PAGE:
Café at the End of the World
Eye of the Beholder
Review by Ross Anthony

Moving at the pace of blood through the veins, "Beholder" has the power to alter time, making an hour forty-five seem like three. I polled a few folks as they left the theater, more than half shaking their heads while sporting sourpusses. And although I can't say I liked the film myself, there's still something hypnotizingly alluring here.

A clean cut Ewan McGregor aims a multi-scoped rifle out the window at the bare butt of a soon to be embarrassed executive. The rifle's trigger snaps photos. McGregor is a high tech investigator, performing 100% of his job from behind computer-networked cameras and microphones. He's a loner save for the apparition of his dancingly playful 7-year-old daughter who appears in the passenger seat of a stakeout, and then on the video skipping carelessly next to the subject while talking to her dad through the camera. It's a wonderfully eerie setup that could have enhanced a good plot with a dose of hearty enchantment -- were there a good plot to be enhanced.

Apparently, McGregor had been separated from his wife and daughter (this is never explained clearly), leaving him just a few cards short of a full deck. Of course, his work is effected; K.D. Lang plays the base station secretary that keeps him in play. Into this picture strolls a hardened Ashley Judd who takes to her shark-toothed role with honesty and conviction. McGregor, initially hired to check Judd out as a potential thief, comes to believe that she is his daughter and follows this man-killer from victim to victim. It's a game of obsession, spy, kill and chase, from Chicago to Alaska where the movie ends without payoff, dare I say, devoid of point.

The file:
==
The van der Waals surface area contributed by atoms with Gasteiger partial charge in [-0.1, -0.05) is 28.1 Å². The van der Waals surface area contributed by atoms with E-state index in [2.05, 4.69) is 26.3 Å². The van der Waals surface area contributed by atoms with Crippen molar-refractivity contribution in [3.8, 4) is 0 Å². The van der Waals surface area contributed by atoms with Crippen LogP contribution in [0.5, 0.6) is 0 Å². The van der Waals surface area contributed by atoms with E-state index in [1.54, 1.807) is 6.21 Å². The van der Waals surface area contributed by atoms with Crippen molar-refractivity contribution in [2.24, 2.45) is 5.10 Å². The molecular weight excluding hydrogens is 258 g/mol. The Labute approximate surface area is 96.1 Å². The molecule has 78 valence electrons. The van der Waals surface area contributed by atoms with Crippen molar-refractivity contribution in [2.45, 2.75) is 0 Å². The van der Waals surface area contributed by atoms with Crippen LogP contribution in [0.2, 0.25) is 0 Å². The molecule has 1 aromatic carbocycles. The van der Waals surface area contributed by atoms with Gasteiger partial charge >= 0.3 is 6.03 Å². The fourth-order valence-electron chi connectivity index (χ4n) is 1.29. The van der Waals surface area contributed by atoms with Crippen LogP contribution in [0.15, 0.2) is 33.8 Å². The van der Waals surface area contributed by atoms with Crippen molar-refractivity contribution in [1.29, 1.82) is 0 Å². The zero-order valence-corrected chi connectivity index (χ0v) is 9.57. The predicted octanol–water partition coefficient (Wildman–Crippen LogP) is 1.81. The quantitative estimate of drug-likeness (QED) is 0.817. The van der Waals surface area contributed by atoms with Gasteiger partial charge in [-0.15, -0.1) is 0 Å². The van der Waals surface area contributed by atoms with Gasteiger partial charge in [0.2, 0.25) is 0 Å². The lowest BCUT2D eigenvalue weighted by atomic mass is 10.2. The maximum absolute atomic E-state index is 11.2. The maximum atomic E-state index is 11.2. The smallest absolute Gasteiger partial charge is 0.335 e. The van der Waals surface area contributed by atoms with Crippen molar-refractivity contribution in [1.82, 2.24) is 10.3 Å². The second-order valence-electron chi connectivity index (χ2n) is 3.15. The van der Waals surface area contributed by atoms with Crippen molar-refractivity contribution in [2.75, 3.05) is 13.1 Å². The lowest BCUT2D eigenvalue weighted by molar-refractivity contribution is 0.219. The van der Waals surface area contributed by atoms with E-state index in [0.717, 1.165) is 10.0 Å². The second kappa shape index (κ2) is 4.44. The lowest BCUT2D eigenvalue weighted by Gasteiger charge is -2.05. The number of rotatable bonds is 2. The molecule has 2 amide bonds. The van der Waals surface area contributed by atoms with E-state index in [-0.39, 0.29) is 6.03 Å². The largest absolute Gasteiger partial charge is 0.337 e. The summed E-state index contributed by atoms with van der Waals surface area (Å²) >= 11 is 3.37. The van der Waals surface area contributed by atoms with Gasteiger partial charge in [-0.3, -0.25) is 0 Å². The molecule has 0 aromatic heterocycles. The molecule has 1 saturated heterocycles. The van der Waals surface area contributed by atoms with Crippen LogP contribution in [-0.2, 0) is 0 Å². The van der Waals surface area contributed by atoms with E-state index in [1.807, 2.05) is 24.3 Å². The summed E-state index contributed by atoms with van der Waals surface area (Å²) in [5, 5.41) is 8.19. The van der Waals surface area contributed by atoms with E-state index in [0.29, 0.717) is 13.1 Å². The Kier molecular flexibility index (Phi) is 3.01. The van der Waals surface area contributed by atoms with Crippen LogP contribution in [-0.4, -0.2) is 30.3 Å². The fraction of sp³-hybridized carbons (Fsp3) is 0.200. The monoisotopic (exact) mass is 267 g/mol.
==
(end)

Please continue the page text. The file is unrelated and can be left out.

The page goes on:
However, there's some great mood sequences. The camera omniscient hovers over a dividing wall between bathrooms of adjoining hotel rooms as a dangerously seductive Judd slips into a foamy tub, the obsessed voyeur McGregor in the tub on the other side of green tiled wall leans his hand and cheek against it. The song he had sung to his daughter, "Bluebirds," chirps melodically. A very very sweet scene, perfectly on the mark; and there were others too, enough to keep my interest, but not enough to make up for lack of story.

One last note, in an isolated sequence bad boy Jason Priestly surges onto the screen. He's outstanding with the spirit of a "Fight Club" Brad Pitt.

  • Eye of the Beholder. Copyright © 2000. Rated R.
  • Starring Ewan McGregor, Ashley Judd, K.D. Lang, Jason Priestly.
  • Written and Directed by Stephen Elliot.
  • Produced by Al Clark, Tony Smith, and Nicolas Clermont.
  • Destination/Behaviour/Hitrun.


Copyright © 2000. Ross Anthony, currently based in Los Angeles, has scripted and shot documentaries, music videos, and shorts in 35 countries across North America, Europe, Africa and Asia. For more reviews visit:

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Last Modified: Saturday, 16-Sep-2006 08:12:06 PDT